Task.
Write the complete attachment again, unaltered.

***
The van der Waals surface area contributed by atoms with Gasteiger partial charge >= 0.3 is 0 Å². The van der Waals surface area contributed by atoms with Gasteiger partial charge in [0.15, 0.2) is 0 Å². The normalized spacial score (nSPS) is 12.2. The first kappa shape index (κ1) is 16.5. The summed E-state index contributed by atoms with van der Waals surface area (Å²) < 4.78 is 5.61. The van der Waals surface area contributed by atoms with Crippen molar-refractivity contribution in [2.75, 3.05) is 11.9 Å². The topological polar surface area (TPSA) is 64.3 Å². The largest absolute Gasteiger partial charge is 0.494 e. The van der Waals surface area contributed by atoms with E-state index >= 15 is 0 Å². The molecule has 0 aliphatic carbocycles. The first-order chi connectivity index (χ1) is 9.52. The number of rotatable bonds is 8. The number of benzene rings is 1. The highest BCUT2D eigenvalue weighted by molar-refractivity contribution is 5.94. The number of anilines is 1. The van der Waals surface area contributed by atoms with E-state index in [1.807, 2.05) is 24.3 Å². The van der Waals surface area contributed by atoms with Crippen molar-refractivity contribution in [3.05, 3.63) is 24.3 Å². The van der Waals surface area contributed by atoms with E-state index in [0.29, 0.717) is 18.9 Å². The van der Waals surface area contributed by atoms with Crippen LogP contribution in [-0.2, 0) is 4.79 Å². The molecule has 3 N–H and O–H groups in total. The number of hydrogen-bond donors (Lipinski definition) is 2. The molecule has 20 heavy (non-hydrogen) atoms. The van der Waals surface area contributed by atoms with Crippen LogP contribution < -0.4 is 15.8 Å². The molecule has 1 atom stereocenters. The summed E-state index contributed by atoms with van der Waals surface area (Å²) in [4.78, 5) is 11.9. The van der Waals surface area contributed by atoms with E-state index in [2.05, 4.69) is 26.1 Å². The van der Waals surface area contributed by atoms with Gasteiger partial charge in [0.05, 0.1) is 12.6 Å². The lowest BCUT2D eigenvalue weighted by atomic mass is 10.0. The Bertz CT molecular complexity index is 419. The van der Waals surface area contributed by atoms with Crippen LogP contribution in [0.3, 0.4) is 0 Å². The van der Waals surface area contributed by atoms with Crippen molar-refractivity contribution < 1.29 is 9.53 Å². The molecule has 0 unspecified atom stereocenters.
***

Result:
The van der Waals surface area contributed by atoms with Gasteiger partial charge >= 0.3 is 0 Å². The van der Waals surface area contributed by atoms with Gasteiger partial charge in [0.15, 0.2) is 0 Å². The normalized spacial score (nSPS) is 12.2. The first kappa shape index (κ1) is 16.5. The summed E-state index contributed by atoms with van der Waals surface area (Å²) < 4.78 is 5.61. The van der Waals surface area contributed by atoms with Crippen molar-refractivity contribution in [2.75, 3.05) is 11.9 Å². The topological polar surface area (TPSA) is 64.3 Å². The largest absolute Gasteiger partial charge is 0.494 e. The van der Waals surface area contributed by atoms with E-state index >= 15 is 0 Å². The molecule has 0 aliphatic carbocycles. The first-order chi connectivity index (χ1) is 9.52. The number of rotatable bonds is 8. The number of benzene rings is 1. The highest BCUT2D eigenvalue weighted by molar-refractivity contribution is 5.94. The number of anilines is 1. The van der Waals surface area contributed by atoms with E-state index in [1.807, 2.05) is 24.3 Å². The van der Waals surface area contributed by atoms with Crippen molar-refractivity contribution in [3.05, 3.63) is 24.3 Å². The van der Waals surface area contributed by atoms with E-state index in [0.29, 0.717) is 18.9 Å². The van der Waals surface area contributed by atoms with Crippen LogP contribution in [-0.2, 0) is 4.79 Å². The molecule has 3 N–H and O–H groups in total. The number of hydrogen-bond donors (Lipinski definition) is 2. The molecule has 20 heavy (non-hydrogen) atoms. The van der Waals surface area contributed by atoms with Crippen LogP contribution < -0.4 is 15.8 Å². The molecule has 1 atom stereocenters. The summed E-state index contributed by atoms with van der Waals surface area (Å²) in [4.78, 5) is 11.9. The van der Waals surface area contributed by atoms with E-state index in [2.05, 4.69) is 26.1 Å². The van der Waals surface area contributed by atoms with Gasteiger partial charge in [0.05, 0.1) is 12.6 Å². The lowest BCUT2D eigenvalue weighted by atomic mass is 10.0. The Bertz CT molecular complexity index is 419. The van der Waals surface area contributed by atoms with Crippen LogP contribution in [0.3, 0.4) is 0 Å². The van der Waals surface area contributed by atoms with Crippen molar-refractivity contribution < 1.29 is 9.53 Å². The molecule has 0 unspecified atom stereocenters.